Any other day, I might be up for a significant rewrite of a classic poem, but today is not that day. Snarky, cynical Kimberley is back, and she’s not having it.
I read the lyrics, sang (another fine Southern Harmony tune), then read again, feeling baffled. So I went to the internet to look up the original poem to see if anyone had any commentary, because I just wasn’t getting it.
It took me a long while to find it – finally, the phrase “whirl the glowing wheels” was enough for Google to point me to the original poem “Song of Nature.” For the record, I’m much more familiar with Emerson’s essays than his poetry – and even reading the full poem didn’t ring any bells of familiarity.
Now I am all for one art form inspiring the next – that’s what it’s all about, really. I like it when passages of longer pieces become lyric. I even get adjustments of words to fit musical meter. But this one has gotten under my skin in a bad way, and I think I know why: instead of picking a couple of verses that say something specific, the person who adapted the poem took bits and bobs from throughout the long poem and, to me, edited out the actual spirit of the poem.
The Song of Nature is a first-person song, sung by Nature! This adaptation is third-person – a human’s eye view. Oh gosh, yes, let’s notice once again nature and how long-lived it is. Because we haven’t already done that in previous hymns. But that’s not the point of the poem. The point of the poem is Nature, recounting with joy the long expanse of time through which she has stood and watched sometimes happily, sometimes sadly, as humans play their human games of birth, inspiration, anger, war, peace, and death. That’s the point – Nature sees the long arc of the universe, moral or otherwise, and sings an ode to it.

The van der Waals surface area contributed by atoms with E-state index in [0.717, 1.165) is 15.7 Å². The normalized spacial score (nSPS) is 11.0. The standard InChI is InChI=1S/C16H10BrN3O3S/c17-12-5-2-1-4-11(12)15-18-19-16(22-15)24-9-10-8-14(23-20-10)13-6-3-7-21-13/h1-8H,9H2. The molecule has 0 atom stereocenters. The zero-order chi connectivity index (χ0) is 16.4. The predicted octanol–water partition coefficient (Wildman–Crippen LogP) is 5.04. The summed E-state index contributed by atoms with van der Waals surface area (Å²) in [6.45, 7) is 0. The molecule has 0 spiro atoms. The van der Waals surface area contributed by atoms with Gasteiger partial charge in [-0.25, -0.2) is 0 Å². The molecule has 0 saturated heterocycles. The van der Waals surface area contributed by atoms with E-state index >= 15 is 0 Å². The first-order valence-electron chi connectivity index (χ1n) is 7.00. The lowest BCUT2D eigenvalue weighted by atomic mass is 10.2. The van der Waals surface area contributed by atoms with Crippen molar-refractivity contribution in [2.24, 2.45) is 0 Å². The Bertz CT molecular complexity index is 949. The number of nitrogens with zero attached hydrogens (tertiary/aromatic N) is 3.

This hymn hints at what Emerson was going for, but to me takes all the teeth out of it.
No number tallies nature up, no tribe its house can fill;
it is the shining fount of life and pours the deluge still.
And gathers by its fragile powers along the centuries
from race on race the rarest flowers, its wreath shall nothing miss.
It writes the past in characters of rock and fire and scroll,
the building in the coral sea, the planting of the coal.
And thefts from satellites and rings and broken stars it drew,
and out of spent and aged things it formed the world anew.
Must time and tide forever run, nor winds sleep in the west?
Will never wheels which whirl the sun and satellites have rest?
Yet whirl the glowing wheels once more, and mix the bowl again;
seethe, Fate, the ancient elements, heat, cold, and peace, and pain.
Blend war and trade and creeds and song, let ripen race on race,
the sunburnt world that we shall breed of all the countless days.
No ray is dimmed, no atom worn, the oldest force is new,
and fresh the rose on yonder thorn gives back the heavens in dew.
And maybe I’m being too cynical. Maybe my mood – compromised by bad health news about one of my beloved pets – isn’t up to seeing some of Emerson’s poetry being sung at all. Maybe I stand alone in my frustration and disappointment, wishing for more than a hymn could provide. I mean, it might be weird to sing all the I-statements of this poem; it would easily be confusing to the singer.
So I don’t know… I’m not sure a hymn like this HAD to exist at all, given the plethora of other good nature hymns and the actual power of the original poem.
Thanks for this commentary and the link to the original poem. I’ve like thing song since I first saw it, but I think you’re right: the poem is more powerful.